Note: As further remembrances of Christian Mann are received, they will be posted at the end of this article, so if it returns to AVN.com's front page, it's because new information has been added.
LOS ANGELES—It is safe to say that the entire adult industry, spanning movie production and online content creation and the novelty branch, is shocked and saddened by the death of Christian "Chris" Mann, the 35-year veteran who worked variously for his father, Kurt Mann, delivering the hardcore magazines Kurt produced; for Catalina Video, where he was a top salesman for several years; for California Publishers Liquidating Corp. (better known as CPLC) and Video Team, where he began as the head of that video production unit until it was spun off from CPLC in about 1994, after which he became a co-owner of the new company; for Metro Media, where he was a producer after he sold his interest in Video Team to that company; and finally, for John Stagliano as the general manager of Evil Angel Productions, a job Mann held until his death last evening.
"Christian has been one of my best friends for over 30 years, and the last 19 months were difficult for everyone, including him," observed Steve Hirsch, Co-Chair of Vivid Entertainment. "His courage and dignity is something I'll always remember, and he will obviously never be forgotten, and from the first time I met Christian, I knew that we would be friends, and we've been through a lot together, good times and not-so-good times, but our friendship never wavered.
"I think Chris was a native Californian; I think he was born in LA," he continued. "He had a really interesting childhood; went to boarding school in Europe and was on his own at a very young age, and that's why Christian was so cultured, because he spent time in Europe. He spoke four languages, so he really knew his European history, that's for sure, as well as his music. Christian was a music aficionado. He liked early rock 'n' roll. He loved the Beatles for sure, but he also liked Elvis Costello, Steely Dan, Bruce Springsteen, that sort of vibe of music. And he was also great at Jeopardy. I mean, the guy would get every single question right on Jeopardy. "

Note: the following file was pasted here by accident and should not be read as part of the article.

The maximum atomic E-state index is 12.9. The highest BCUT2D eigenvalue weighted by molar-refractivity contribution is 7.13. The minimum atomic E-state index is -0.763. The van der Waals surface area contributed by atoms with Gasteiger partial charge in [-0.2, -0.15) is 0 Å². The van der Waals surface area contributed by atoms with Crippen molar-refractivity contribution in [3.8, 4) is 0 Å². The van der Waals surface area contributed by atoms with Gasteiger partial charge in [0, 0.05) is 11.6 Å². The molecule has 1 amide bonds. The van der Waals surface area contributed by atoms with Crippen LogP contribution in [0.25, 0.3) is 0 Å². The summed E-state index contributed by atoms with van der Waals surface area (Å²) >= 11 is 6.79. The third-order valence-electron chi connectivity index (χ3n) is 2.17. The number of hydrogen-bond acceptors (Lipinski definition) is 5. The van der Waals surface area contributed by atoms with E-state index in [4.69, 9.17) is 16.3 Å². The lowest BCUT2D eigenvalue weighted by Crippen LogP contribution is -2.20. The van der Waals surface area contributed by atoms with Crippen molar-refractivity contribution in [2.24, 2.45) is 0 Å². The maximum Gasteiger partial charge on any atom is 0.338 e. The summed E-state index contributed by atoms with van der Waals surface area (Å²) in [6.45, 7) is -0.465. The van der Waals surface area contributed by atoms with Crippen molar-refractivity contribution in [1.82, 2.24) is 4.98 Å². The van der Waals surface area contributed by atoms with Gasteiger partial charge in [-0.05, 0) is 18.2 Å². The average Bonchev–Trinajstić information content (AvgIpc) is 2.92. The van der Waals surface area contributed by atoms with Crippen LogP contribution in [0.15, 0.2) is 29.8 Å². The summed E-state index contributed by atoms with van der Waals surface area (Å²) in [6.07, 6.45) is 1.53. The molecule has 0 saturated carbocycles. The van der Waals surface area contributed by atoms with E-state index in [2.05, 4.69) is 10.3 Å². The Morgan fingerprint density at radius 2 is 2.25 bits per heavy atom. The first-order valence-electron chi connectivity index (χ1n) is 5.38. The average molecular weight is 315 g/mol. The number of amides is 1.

For those who knew Mann well, two attributes stand out above all others: his willingness to help others, which grew out of the help Mann himself had received in learning to lead a sober life, and his devotion to his work, whatever it may have been at the time. Add to that a third, which may have been an outgrowth of the other two: Mann was looked upon as a problem solver, a champion of fair play, and a mediator who knew how to bring opposing viewpoints—and the people who held them—together in compromise.
"Chris was at Catalina; that's how I first knew him, because he would come to Video Team and ask us to sell the Catalina videos," remembered Susan Colvin, owner of California Exotic Novelties and formerly of CPLC. "Video Team distributed the Catalina videos, so he would be the salesperson who would come and say, 'Hey, how many of these titles do you want? Let's do it—and let's have a promotion on them!' He maintained all of those relationships always; all his friends from Catalina always remained as friends. He was good at maintaining relationships over long periods of time."
Hirsch agreed—and knew him during his Catalina days.
"I met him on a plane going to the CES show in Chicago, like 32 years ago," Hirsch said. "I must have been working for CalVista at that time; it was before Vivid. Christian was working for Bill Higgins at Catalina, and Christian was a great guy. He was a friend to everyone and everyone loved him. I can't think of a single human being who has anything negative to say about him. Anybody who had any contact with Christian was immediately drawn to him; that was just the kind of guy he was," adding, "We went on football trips together every year for over 20 years, and we just had a lot of great times hanging out and making fun of Paul [Fishbein]."
"When he came to CPLC, which was in about 1989, '90, he ran Video Team, and he was in charge of production, and of course, that's what he loved," Colvin detailed. "And over the years, even at California Exotic Novelties, sometimes when we would write copy for men's items, I'd give him a call and he'd give me some terminology that was helpful or some input."